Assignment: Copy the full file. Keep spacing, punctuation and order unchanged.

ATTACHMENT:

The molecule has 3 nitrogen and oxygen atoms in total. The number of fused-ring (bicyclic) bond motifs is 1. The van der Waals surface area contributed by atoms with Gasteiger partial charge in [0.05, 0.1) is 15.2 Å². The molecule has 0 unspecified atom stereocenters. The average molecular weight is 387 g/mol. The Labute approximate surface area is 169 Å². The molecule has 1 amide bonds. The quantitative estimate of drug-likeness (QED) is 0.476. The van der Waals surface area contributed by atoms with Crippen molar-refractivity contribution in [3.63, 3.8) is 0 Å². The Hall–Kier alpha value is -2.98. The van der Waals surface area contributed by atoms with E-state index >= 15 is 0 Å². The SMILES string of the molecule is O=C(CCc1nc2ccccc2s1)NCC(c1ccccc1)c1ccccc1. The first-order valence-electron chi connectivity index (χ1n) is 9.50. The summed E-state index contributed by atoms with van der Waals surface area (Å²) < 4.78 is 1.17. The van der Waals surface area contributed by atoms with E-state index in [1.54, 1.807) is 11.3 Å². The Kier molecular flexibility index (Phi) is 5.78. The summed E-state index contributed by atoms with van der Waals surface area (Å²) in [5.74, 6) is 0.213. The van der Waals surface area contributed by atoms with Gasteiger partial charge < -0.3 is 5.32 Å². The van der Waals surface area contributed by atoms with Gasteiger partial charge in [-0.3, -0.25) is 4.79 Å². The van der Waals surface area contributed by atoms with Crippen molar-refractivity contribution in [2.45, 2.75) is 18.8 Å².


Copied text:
The molecule has 3 nitrogen and oxygen atoms in total. The number of fused-ring (bicyclic) bond motifs is 1. The van der Waals surface area contributed by atoms with Gasteiger partial charge in [0.05, 0.1) is 15.2 Å². The molecule has 0 unspecified atom stereocenters. The average molecular weight is 387 g/mol. The Labute approximate surface area is 169 Å². The molecule has 1 amide bonds. The quantitative estimate of drug-likeness (QED) is 0.476. The van der Waals surface area contributed by atoms with Crippen molar-refractivity contribution in [3.63, 3.8) is 0 Å². The Hall–Kier alpha value is -2.98. The van der Waals surface area contributed by atoms with E-state index >= 15 is 0 Å². The SMILES string of the molecule is O=C(CCc1nc2ccccc2s1)NCC(c1ccccc1)c1ccccc1. The first-order valence-electron chi connectivity index (χ1n) is 9.50. The summed E-state index contributed by atoms with van der Waals surface area (Å²) < 4.78 is 1.17. The van der Waals surface area contributed by atoms with E-state index in [1.54, 1.807) is 11.3 Å². The Kier molecular flexibility index (Phi) is 5.78. The summed E-state index contributed by atoms with van der Waals surface area (Å²) in [5.74, 6) is 0.213. The van der Waals surface area contributed by atoms with Gasteiger partial charge < -0.3 is 5.32 Å². The van der Waals surface area contributed by atoms with Gasteiger partial charge in [-0.3, -0.25) is 4.79 Å². The van der Waals surface area contributed by atoms with Crippen molar-refractivity contribution in [2.45, 2.75) is 18.8 Å².